Our little cat Hope continued to be my teacher throughout her short time with us.   As I have written in previous  posts, Hope came to us under difficult circumstances and we both faced these hurdles together.  Her strong personality and unusual health challenges presented a new level of learning for me in terms of animal illnesses, as well as how to cope with them.
 
Hope's dying was no different.  Throughout the time she was with us, I made three appointments with our vet to have her put to sleep and all three times I cancelled and was glad I did.  The first two times she bounced back and the last time, I just felt she needed to die in her own time. 
 
In the US and other developed countries, we live in a world that shies away from death.  We really don't want to see the process, particularly with our animals.  In the wild, animals die under a variety of circumstances-- some slowly and some quickly but it's always a natural part of the cycle of life.  In the human world, we have a tendency to put our animal companions to sleep when they start showing signs of aging rather than letting them go through the dying process. 
 
My experiences with both wild and domestic animals has taught me how important it is for an animal to chose its own time to die.  My vegetable garden has also taught me that in the dying of certain plants used as green manure in a garden, other plants live and grow stronger because  they nurture the soil and the system as a whole.  The plants that die and create fertile soil are equally as important as those that eventually bear food.  What's missing sometimes is our understanding of this process of timing and collaboration, combined with our judgment of what death is.  Death is simply transformation into another form of energy and what's often lacking is our understanding as to how it all fits into the overall scheme of things.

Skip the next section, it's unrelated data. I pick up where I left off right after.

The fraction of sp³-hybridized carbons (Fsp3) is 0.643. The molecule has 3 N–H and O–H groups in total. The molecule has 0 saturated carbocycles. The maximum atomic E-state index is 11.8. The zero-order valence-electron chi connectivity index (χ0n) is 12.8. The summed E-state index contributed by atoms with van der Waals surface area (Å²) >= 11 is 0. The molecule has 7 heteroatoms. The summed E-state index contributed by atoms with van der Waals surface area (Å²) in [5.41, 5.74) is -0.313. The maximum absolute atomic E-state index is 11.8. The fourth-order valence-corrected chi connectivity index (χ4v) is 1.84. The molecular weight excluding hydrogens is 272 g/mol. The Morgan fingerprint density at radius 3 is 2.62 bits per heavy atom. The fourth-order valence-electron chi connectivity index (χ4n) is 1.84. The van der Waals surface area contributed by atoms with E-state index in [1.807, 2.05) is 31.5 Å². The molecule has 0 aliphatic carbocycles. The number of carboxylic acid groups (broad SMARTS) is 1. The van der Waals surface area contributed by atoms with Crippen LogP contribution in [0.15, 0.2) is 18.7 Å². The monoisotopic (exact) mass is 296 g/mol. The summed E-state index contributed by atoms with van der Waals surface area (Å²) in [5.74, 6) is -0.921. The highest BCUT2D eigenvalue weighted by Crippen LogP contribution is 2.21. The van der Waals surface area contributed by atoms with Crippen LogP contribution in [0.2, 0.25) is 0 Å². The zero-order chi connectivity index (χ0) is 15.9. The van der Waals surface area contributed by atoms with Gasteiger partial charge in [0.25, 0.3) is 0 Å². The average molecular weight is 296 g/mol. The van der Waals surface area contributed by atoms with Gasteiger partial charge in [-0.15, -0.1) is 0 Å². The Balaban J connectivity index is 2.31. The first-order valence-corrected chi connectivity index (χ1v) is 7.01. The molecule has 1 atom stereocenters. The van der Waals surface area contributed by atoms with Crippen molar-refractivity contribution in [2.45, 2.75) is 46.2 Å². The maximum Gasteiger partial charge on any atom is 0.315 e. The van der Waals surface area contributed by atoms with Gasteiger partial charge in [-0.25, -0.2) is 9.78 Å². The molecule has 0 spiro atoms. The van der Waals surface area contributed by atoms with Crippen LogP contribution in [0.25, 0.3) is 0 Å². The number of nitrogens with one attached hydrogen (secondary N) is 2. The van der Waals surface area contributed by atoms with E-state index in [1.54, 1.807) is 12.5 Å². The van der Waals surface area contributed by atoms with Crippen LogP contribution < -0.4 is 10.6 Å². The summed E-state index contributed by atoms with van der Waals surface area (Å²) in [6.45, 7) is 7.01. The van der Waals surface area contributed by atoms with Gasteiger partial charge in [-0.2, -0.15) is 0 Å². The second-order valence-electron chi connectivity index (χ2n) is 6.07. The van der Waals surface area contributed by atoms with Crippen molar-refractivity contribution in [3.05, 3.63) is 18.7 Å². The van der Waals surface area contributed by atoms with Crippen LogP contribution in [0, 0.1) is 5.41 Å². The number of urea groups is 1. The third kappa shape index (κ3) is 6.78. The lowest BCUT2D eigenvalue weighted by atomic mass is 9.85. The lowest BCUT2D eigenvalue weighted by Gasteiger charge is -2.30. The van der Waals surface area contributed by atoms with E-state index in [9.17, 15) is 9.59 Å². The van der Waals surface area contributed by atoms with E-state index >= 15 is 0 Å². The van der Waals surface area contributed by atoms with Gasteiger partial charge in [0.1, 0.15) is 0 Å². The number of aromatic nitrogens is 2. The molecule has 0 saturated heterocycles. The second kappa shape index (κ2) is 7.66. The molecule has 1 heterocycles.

"Despise not death, but welcome it, Nature wills it like all else." 
   --Marcus Aurelius
 
A friend of mine once said to me "dying is alot of work," as we were discussing the issue of when is it appropriate to euthanize a pet.  Having experienced many of her beloved animals passing, her view was that while it's sometimes stressful to experience, it was nevertheless important not to interfere and to do everything you can to make them comfortable while they're doing their final work.  Despite the fact it's emotionally very difficult for me to view an animal dying and it never gets any easier, I agree with her.  I also don't advocate pain, but I think it's important to go through all the steps of letting go.  Our animal companions need to go through their dying process and we need to go through it with them.  Euthanasia is the simple, relatively painless, way out for both of us.
 
 
One day it became clear to me that, although she was still eating, Hope was beginning to leave.  It was a slow, steady process and although several times I questioned my decision to let her die in her own way, I stayed the course with her.  I remembered my own words written in my last post about the Garden of Life.  I simply couldn't second guess myself because intuitively I felt we both had to go through this process toward completion. What I experienced during those nine days was a wide range of emotions for me and a series of changes within Hope. 
 
Due to her Alzheimer's condition during the last few months, Hope's personality had changed significantly and she would go through her boughts of being disoriented and unfamiliar with me as well as the other cats.  She had also lost her affectionate personality which was so sad.  Her mind was elsewhere and sometimes she would wander aimlessly.  I felt she was already detaching from the confines of her body and she would spend most of her time sleeping.